There are people in the world so hungry, that God cannot appear to them except in the form of food – Mahatma Gandhi
Food is essential for life and food security is a measure of the availability of this food and the individuals’ accessibility to it. The public distribution network across the country is one of the mainstreams of the concept of food security for the nation.
From the time when the nation was looking to other countries to meet its basic food requirements to the present time when we have a surplus, things have changed only for the better. It would not be incorrect to say that the public distribution system has contributed significantly to the integrity of the nation. A direct proof is that independent India has never seen famine deaths compared with the number and frequency during the British rule.
The public distribution system involves purchase and supply of essential commodities, primarily wheat, rice, sugar and salt, to the food security cardholders. In Telangana, 2.75 crore people benefit from this system. They are provided 6 kg rice per person per month at Re 1 per kg. The poorest of the poor, the Antyodaya, totalling about 5.5 lakh families receive 35 kg rice per family per month.
Telangana is one of the few States in the country where the public distribution system is completely Aadhaar-based. Following the introduction of ePoS (Electronic Point of Sale) biometric-enabled devices, and, of late, IRIS biometric devices, 99% of the transactions are done through this and are traceable. This project, in its entirety, was launched last April. In the last 10 months, sufficient data of monthly transactions – person-wise; area-wise and quantity of transactions — has been obtained.
Successive governments tried to use different ways, techniques and parameters to weed out ineligible beneficiaries. However, this has been a tedious process and has had obvious political implications.
The Telangana government, in a path-breaking initiative, has started utilising artificial intelligence and mainstreaming data analytics with respect to public distribution. The aim of this is to develop insights into public distribution and take policy decisions based on these insights. This would improve transparency and accountability in the system. It would also provide tools for operational planning and course corrections in the organisation as well as the public distribution network.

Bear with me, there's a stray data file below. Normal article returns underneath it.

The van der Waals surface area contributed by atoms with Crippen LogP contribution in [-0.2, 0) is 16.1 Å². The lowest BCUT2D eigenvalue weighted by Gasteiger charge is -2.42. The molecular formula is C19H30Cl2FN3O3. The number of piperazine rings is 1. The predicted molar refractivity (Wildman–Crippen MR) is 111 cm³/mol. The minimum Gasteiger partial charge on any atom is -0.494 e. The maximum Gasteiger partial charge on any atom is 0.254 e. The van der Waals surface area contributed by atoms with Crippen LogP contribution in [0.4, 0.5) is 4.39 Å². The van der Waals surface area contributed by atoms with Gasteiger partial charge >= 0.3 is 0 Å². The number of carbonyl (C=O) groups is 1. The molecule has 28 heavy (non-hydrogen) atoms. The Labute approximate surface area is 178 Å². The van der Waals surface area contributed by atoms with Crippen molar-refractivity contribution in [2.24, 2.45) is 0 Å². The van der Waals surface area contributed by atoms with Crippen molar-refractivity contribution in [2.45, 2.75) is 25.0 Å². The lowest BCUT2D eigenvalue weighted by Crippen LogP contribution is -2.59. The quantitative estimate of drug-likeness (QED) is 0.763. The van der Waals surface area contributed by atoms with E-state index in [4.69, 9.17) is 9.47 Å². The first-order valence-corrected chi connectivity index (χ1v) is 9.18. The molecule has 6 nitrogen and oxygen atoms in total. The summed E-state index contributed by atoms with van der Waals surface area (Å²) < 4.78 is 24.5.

Cost-Efficient and Effective
Detection of potential frauds and leakages are major advantages that lead to maximum utilisation of available resources; improve cost efficiency and effectiveness.
Thus, the main objective is to employ advanced data analytics techniques on centralised databases to bring about continuous improvements in public distribution operations. Advance level data analysis and MIS (management information system) generation are the key components of this initiative.
The step involves defining parameters and key performance indicators (KPIs). This is followed by using defined parameters — queries that are run on the entire data available to find the required information on a monthly basis and at the fair price shop-level. This information is then used for analysis of trends, anomalies and also for highlighting data for oversight and monitoring of targeted public distribution.
Over the past 10 months that these analytics have been used, we have benefitted immensely. This is reflected in terms of beneficiary management where the State was able to identify families with more than seven members and with less than two members. This is especially important in terms of Antyodaya cards where the allocation is family-wise rather than based on individuals.
We were able to identify families where the head of the household was a male in spite of an adult female member being present. Readers would be aware that the National Food Security Act looks towards the head of the household being an adult female member so as to accrue better benefits with respect to the targeted public distribution. Similarly, the name of same member in different food security cards was also identified.
The supply chain and grain accounting monitoring led us to patterns of distribution month and commodity-wise. The utilisation of grains at various fair price shops and supply chain efficiency with respect to transportation from warehouse to fair price shops was improved.
A benefit that will impact our policy planning in the future is the fair price shop status regarding the number of food security cards attached to each fair price shop in the State and the viability and revenue earning ability of each fair price shop.
The analytics has given us data with respect to geographical distribution of fair price shops and we are in a position to plan better. Grievance redressal with respect to resolution; trend and categorisation of grievances would be the next targeted approach using this technology.
The public distribution system is meant for ensuring food security in the country. An efficient and effective public distribution goes a long way in nation-building. Mainstreaming data analytics and use of advanced artificial intelligence techniques on these databases will bring about continuous improvement in this effort.
(The author is Commissioner, Civil Supplies, Government of Telangana)